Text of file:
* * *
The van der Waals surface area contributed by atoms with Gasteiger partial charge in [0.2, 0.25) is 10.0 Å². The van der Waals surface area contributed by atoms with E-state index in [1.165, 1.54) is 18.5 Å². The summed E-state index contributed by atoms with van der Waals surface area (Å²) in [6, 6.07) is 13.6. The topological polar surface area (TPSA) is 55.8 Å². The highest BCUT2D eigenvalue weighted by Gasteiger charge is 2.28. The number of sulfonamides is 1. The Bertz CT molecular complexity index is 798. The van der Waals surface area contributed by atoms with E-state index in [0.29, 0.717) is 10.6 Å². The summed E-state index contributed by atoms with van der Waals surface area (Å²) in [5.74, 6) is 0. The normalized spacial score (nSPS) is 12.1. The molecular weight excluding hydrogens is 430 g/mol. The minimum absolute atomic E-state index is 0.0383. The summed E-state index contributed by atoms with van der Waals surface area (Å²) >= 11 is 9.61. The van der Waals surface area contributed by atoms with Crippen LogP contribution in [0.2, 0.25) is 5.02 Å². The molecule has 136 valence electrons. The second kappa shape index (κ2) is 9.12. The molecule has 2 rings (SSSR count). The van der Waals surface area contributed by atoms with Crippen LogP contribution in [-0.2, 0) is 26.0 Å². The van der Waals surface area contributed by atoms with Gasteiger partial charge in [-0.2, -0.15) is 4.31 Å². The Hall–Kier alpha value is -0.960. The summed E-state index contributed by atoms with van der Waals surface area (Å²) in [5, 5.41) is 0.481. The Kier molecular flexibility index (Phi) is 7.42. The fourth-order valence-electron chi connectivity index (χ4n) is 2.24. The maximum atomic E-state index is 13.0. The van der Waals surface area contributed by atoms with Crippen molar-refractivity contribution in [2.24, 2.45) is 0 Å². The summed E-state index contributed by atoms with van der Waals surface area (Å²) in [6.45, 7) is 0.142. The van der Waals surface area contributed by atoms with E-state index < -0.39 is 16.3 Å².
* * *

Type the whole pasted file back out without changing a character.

The van der Waals surface area contributed by atoms with Gasteiger partial charge in [0.2, 0.25) is 10.0 Å². The van der Waals surface area contributed by atoms with E-state index in [1.165, 1.54) is 18.5 Å². The summed E-state index contributed by atoms with van der Waals surface area (Å²) in [6, 6.07) is 13.6. The topological polar surface area (TPSA) is 55.8 Å². The highest BCUT2D eigenvalue weighted by Gasteiger charge is 2.28. The number of sulfonamides is 1. The Bertz CT molecular complexity index is 798. The van der Waals surface area contributed by atoms with E-state index in [0.29, 0.717) is 10.6 Å². The summed E-state index contributed by atoms with van der Waals surface area (Å²) in [5.74, 6) is 0. The normalized spacial score (nSPS) is 12.1. The molecular weight excluding hydrogens is 430 g/mol. The minimum absolute atomic E-state index is 0.0383. The summed E-state index contributed by atoms with van der Waals surface area (Å²) >= 11 is 9.61. The van der Waals surface area contributed by atoms with Crippen LogP contribution in [0.2, 0.25) is 5.02 Å². The molecule has 136 valence electrons. The second kappa shape index (κ2) is 9.12. The molecule has 2 rings (SSSR count). The van der Waals surface area contributed by atoms with Crippen LogP contribution in [-0.2, 0) is 26.0 Å². The van der Waals surface area contributed by atoms with Gasteiger partial charge in [-0.2, -0.15) is 4.31 Å². The Hall–Kier alpha value is -0.960. The summed E-state index contributed by atoms with van der Waals surface area (Å²) in [5, 5.41) is 0.481. The Kier molecular flexibility index (Phi) is 7.42. The fourth-order valence-electron chi connectivity index (χ4n) is 2.24. The maximum atomic E-state index is 13.0. The van der Waals surface area contributed by atoms with Crippen molar-refractivity contribution in [2.24, 2.45) is 0 Å². The summed E-state index contributed by atoms with van der Waals surface area (Å²) in [6.45, 7) is 0.142. The van der Waals surface area contributed by atoms with E-state index < -0.39 is 16.3 Å².